*Op Amp Triangle-Wave
Generator*
CIRCUIT
OP_TRI_GEN.CIR
Download the
SPICE file
This signal generator gives you two waveforms for the price of one: a
triangle-wave and a square-wave. What is the central component of this
circuit? The integrator capacitor CI. Basically we are interested in
performing two functions on CI: *charge it, discharge it - repeat
indefinitely*. During the design process, we ask these essential
questions
1. How do we charge/discharge CI?
2. How fast do we charge/discharge CI?
3. How do we switch from charging to discharging?
4. When do we switch from charging to discharging and visa-versa?
Most likely, there are scores of circuit options for every question. It
all depends on the usual design context - budget, required accuracy,
schedule, available components, personal experience and so on. Here's one
simple incarnation of the triangle wave generator.
LINEAR RAMPS
How do we charge / discharge CI? A triangle wave implies that our circuit
generates a __linear voltage ramp__. One way to achieve this goal is by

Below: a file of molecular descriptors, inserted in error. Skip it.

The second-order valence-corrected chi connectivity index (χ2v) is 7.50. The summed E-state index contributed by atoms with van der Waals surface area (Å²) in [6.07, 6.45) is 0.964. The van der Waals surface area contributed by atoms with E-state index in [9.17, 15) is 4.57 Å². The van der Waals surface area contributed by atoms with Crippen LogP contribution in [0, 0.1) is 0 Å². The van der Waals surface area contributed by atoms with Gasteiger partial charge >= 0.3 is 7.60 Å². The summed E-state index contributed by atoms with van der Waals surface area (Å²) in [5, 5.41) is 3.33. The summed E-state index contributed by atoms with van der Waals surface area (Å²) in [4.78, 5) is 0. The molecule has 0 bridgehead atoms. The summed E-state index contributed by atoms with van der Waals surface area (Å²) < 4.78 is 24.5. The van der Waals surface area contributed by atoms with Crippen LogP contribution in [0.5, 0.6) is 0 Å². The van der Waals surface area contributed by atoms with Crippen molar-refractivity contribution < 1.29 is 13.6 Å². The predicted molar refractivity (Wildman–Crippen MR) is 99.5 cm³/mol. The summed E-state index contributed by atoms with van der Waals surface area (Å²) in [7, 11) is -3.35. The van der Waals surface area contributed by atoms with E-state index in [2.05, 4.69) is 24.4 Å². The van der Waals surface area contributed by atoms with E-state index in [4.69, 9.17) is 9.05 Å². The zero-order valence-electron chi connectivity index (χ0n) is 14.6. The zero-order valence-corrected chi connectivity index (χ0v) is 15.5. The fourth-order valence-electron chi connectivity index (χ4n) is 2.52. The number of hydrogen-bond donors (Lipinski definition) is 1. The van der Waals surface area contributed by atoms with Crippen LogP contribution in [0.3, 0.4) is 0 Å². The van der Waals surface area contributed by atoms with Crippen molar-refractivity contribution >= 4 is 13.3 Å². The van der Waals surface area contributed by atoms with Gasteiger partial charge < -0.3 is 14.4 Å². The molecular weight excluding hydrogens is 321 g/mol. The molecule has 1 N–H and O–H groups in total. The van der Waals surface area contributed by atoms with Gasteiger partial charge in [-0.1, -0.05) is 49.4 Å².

charging / discharging CI with a constant current. The
Op Amp Integrator
provides a handy way to accomplish this. Here's a simplified version of the
circuit.
*Ramp Up*
Connect RI to VN and what happens? With V- held at the virtual
ground (0V), a constant current flows from V- to VN.
*Iin = VN / RI*.
CI integrates *Iin* creating a positive linear ramp at Vo. The ramp is
linear because Vo
changes proportionally to the time elapsed ΔT.
Δ*Vo = - VN / (CI
**∙ RI) ∙ *Δ*T*
*Ramp Down*
Connect RI to VP and a constant current flows from VP to V-,
Iin = - VP / RI. Now Vo ramps down linearly
Δ*Vo = - VP / (CI
**∙ RI) ∙ *Δ*T*
*How Fast?*
To control the period of the generator, you need to answer this - how fast
does Vo ramp up and down? Just look at the above equations and solve for Δ*Vo
**/ *Δ*T.*
Ramp Up:
Δ*Vo / *Δ*T *
*= - VN / ( CI **∙ RI
)*
Ramp Down:
Δ*Vo / *Δ*T *
*= - VP / ( CI **∙ RI
)*
These equations show you the parameters available to control
the ramp up / down speeds.
UPPER AND LOWER BOUNDS
When do we switch from charging to discharging CI? Basically, you need to pick two levels - *an upper and a lower
threshold* - to define the bounds of the triangle wave. The circuit ramps up or down, reversing at the upper and lower
thresholds.
- With one leg of RI at VN, the output
**ramps up** until
the **Upper Threshold ( Vth+ )** is reached. Then RI is switched from
VN to VP.
- With one leg of RI at VP, the output
**ramps
down** until
the **Lower Threshold ( Vth- )** is reached. Then RI is switched from
VP to VN.
COMPARATOR
And for our final question: how do we switch from ramping up to ramping
down? Our goal is to replace the switch and VP/VN levels in the simplified
circuit above. Here's one way to do it - an Op
Amp Comparator with two thresholds. This
simple yet wondrous circuit changes it's output state from VN to VP